We review the regular savings returns as at December 31, 2014 for Moderate funds, identifying who has the best long-term returns

We review the regular savings returns as at December 31, 2014 for Moderate funds, identifying who has the best long-term returns
Regular contributions change the way you should look at your KiwiSaver returns. Image sourced from Shutterstock.com

Moderate funds are delivering good consistent returns with only modest risk and our review of the performance of these funds to December confirms this.

Over the full term of our regular savings analysis, Moderate funds have delivered an extra $2,118* of returns; that is they have delivered $8,380* in returns over and above the contributions compared with the $6,242* for Default funds.

While no single fund in the Moderate category has achieved a double digit return either over the long term or the last three years, these funds do deliver consistent results much better than bank term deposits and with much less risk than aggressive and growth funds.

However, Moderate funds have delivered $2,965* less after-fees, after-tax returns than Growth funds and $7,750* less than Aggressive funds over the same period.

Lower returns for Moderate funds are hardly surprising as the investment strategies will have much less than half of the total fund invested into growth assets (shares) with the balance spread across more defensive holdings such as cash and fixed interest.

With Moderate funds investors can make a loss in the capital value of their investment during times of extreme volatility or when interest rates rise which may lead to capital value losses on the fixed income investments.

It is reasonable to expect to see your capital grow steadily over time but with the possibility of a few small hiccups along the way. You can see how we classify funds here.

From the data we see Aon, ANZ and Mercer continue to dominate the top spots. The same three managers have shown an ability to appear in the top spots across a number of sectors for the past few quarters and we believe a reflection of the institutions' skills in either managing the money themselves or selecting those managers with superior track records. The manager's asset allocation strategy will also play a part in generating superior returns.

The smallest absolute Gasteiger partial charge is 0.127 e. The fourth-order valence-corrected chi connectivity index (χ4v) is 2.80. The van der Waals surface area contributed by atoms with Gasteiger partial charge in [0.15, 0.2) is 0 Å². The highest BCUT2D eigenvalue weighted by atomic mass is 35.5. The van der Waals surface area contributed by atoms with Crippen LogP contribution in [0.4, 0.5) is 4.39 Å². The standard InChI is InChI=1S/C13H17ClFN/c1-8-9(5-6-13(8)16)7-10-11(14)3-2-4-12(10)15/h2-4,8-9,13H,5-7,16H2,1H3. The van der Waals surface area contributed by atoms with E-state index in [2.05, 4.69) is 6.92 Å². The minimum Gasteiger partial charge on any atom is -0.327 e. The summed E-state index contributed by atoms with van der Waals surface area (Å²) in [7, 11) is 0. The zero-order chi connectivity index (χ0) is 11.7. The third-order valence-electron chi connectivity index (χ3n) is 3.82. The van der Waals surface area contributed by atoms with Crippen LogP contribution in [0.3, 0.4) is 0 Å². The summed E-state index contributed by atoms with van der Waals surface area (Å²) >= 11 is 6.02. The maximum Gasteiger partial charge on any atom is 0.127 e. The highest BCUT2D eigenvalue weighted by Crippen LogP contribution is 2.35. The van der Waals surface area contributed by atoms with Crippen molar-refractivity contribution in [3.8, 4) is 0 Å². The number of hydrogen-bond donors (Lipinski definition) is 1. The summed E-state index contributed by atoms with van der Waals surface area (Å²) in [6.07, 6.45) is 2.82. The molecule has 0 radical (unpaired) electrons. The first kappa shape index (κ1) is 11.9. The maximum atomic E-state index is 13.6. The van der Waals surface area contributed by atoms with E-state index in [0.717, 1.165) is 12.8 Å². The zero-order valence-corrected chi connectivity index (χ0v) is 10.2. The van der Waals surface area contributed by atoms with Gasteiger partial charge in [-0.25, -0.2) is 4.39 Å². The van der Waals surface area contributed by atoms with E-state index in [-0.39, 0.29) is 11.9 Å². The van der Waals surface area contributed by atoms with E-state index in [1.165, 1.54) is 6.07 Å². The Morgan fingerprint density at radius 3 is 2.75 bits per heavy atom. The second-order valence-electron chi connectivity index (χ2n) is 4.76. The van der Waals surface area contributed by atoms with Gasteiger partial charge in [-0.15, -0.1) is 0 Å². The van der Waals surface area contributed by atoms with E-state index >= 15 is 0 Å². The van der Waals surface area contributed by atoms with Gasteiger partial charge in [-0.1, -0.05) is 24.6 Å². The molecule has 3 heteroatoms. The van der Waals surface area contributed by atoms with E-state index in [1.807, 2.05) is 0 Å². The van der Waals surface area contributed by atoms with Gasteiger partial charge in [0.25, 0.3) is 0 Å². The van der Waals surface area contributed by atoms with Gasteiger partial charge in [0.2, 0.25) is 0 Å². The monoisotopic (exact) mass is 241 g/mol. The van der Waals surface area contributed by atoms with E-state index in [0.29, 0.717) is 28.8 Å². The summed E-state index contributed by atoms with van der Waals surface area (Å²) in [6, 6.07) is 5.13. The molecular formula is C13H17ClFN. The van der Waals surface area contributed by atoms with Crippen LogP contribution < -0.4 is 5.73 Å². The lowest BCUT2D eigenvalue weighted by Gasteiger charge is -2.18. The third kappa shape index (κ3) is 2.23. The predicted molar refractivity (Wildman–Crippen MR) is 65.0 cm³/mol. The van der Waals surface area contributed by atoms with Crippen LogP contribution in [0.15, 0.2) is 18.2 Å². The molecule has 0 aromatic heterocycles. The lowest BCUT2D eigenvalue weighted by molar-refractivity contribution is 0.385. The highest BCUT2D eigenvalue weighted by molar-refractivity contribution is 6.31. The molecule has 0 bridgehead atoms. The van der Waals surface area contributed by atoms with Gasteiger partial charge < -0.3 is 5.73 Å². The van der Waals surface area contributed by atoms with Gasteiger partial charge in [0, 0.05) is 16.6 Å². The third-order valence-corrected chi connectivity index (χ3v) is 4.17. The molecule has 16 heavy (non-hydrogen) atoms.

There have been some changes to the table since the last review with both FirstChoice and Fidelity funds having been wound up.

Consistency in returns each year is something investors should expect to see within this category given the higher exposure to assets carrying lower levels of volatility (risk).

There is some dispersion in terms of returns from the best to worst performing funds over the longer time horizon, however, comparing the last three year's returns the top performing funds have been able to eek out better returns, which have enabled them to retain their places at the top of the table.

Approximately half of the funds in this category have achieved returns in the past three years above the average achieved since April 2008 and the balance have either underperformed or performed in line with long run returns. Those that fall into the latter are: Aon Russell Lifepoints Conservative Fund , Fisher Funds Two Conservative (formerly Tower), ANZ One Answer Conservative, ANZ Conservative (same return as long run), AMP Conservative Fund (same return as long run), Mercer SuperTrust Conservative (same return as long run), Grosvenor Conservative Fund and Craig's Conservative Fund (same return as long run).

The lowest three year return was 5.1% from the Grosvenor Conservative Fund, closely followed by Craig's Investment Partners Conservative Fund return of 5.4%.